Earthquake Hazards and Safety An earthquake (also known as a quake, tremor or temblor) is the result of a sudden release of energy in the Earth's crust that creates seismic waves. The seismicity or seismic activity of an area refers to the frequency, type and size of earthquakes experienced over a period of time. Earthquakes are measured using observations from seismometers
Interior Structure of Earth CRUST (0-100 KM ) The Earth's outermost surface is called the crust. The crust is relatively light and brittle. Most earthquakes occur within the crust. Scientists believe that below the lithosphere is a relatively narrow, mobile zone in the mantle called the asthenosphere (from asthenes, Greek for weak). MANTLE (100-2900 KM ) The region just below the crust and extending all the way down to the Earth's core is called the mantle. The mantle, a dense, hot layer of semisolid rock. Core (100-2900 KM ) Beneath the mantle is the Earth's core. The Earth's core consists of a fluid outer core and a solid inner core. Inner Core (2900-5100 Km) Outer Core (5100 -6378 Km)
What Causes Earthquake? The sudden slip at the fault causes the earthquake…….a violent shaking of the Earth when large elastic strain energy released spreads out through seismic waves that travel through the body and along the surface of the Earth.
Fault Earthquakes occur on faults. A fault is a thin zone of crushed rock between two blocks of rock, and can be any length, from centimeters to thousands of kilometers. When an earthquake occurs on one of these faults, the rock on one side of the fault slips with respect to the other. The fault surface can be vertical, horizontal, or at some angle to the surface of the earth. The slip direction can also be at any angle. We classify these into two basic cases: strikeslip and dip-slip motion.
General Characteristics Earthquake Vibration Earthquake vibrations occur in a variety of frequencies and velocities. The actual rupture process may last from a few seconds to as long as one minute for a major earthquake. Seismic waves generated by the rupture can last from several seconds to a few minutes. Ground shaking is caused by body waves and surface waves Depth of Earhquake Measurement Scale Deep (300-700 Km) Magnitude- Richter (Charles Richter) Measures the magnitude of the Intensity , degree of damage (Mercilli) Intermediate (300-60 Km) Shallow (60-0 Km)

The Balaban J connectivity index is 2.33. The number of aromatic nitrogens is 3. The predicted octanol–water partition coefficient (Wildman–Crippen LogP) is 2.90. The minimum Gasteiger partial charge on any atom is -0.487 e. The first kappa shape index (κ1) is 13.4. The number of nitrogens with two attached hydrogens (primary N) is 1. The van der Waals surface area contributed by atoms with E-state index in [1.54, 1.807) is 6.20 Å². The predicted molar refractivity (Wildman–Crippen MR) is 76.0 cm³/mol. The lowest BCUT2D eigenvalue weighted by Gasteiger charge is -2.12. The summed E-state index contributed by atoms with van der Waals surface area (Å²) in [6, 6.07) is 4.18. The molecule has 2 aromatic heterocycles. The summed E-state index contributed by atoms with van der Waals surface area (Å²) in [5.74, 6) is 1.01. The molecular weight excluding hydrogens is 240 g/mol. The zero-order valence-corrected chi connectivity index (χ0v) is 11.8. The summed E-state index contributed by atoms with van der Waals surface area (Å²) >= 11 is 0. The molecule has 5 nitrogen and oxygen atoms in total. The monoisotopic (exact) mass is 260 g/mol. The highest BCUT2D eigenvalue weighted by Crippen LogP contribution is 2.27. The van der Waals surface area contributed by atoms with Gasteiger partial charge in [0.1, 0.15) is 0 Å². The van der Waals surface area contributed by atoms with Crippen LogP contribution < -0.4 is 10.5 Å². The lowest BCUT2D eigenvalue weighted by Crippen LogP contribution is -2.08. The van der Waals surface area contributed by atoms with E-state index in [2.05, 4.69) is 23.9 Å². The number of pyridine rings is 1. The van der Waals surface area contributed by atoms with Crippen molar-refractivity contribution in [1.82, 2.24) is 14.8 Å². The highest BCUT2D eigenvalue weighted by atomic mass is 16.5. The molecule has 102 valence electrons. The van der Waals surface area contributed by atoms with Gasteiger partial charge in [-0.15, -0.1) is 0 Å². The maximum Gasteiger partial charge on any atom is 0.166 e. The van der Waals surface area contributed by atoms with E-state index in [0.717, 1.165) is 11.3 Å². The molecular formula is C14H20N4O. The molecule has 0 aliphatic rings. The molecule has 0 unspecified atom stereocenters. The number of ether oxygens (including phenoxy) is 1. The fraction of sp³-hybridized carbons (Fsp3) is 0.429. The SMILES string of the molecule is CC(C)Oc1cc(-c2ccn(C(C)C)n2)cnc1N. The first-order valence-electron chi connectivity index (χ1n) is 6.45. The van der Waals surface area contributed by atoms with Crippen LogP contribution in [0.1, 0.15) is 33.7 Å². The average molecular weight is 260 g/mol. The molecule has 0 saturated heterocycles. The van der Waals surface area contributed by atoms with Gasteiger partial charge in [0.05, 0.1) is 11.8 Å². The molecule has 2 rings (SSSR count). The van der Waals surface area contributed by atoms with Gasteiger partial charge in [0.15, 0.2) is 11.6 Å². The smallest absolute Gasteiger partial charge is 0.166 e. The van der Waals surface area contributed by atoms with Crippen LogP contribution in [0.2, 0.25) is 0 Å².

Determining the magnitude of an earthquake Magnitude-- measure of energy released during earthquake. There are several different ways to measure magnitude. Most common magnitude measure is Richter Magnitude, named for the renowned seismologist, Charles Richter.
Measure amplitude of largest S wave on seismograph record.
Take into account distance between seismograph & epicenter.
Logarithmic numerical (NOT a physical) scale
Increasing one whole unit on Richter Scale represents 10 times greater magnitude.
Going up one whole unit on Richter Scale represents about a 30 times greater release of energy.
Intensity refers to the amount of damage done in an earthquake
Develop a survival kit for work, car, and home
Hazards associated with Quakes
Frequency of shaking differs for different seismic waves. High frequency body waves shake low buildings more. Low frequency surface waves shake high buildings more. Intensity of shaking also depends on type of subsurface material. Unconsolidated materials amplify shaking more than rocks do. Fine-grained, sensitive materials can lose strength when shaken. They lose strength by liquefaction. Buildings respond differently to shaking depending on construction styles, materials Wood -- more flexible, holds up well Earthen materials -- very vulnerable to shaking.
Ground surface may shift during an earthquake (esp. if focus is shallow). Vertical displacements of surface produce fault scarps.
Tsunamis (NOT tidal waves)
Tsunamis are huge waves generated by earthquakes undersea or below coastal areas. If earthquake displaces sea surface, wave is generated that can grow as it moves over sea surface.
Usually occurs from shifting of subsurface utilities (gas lines)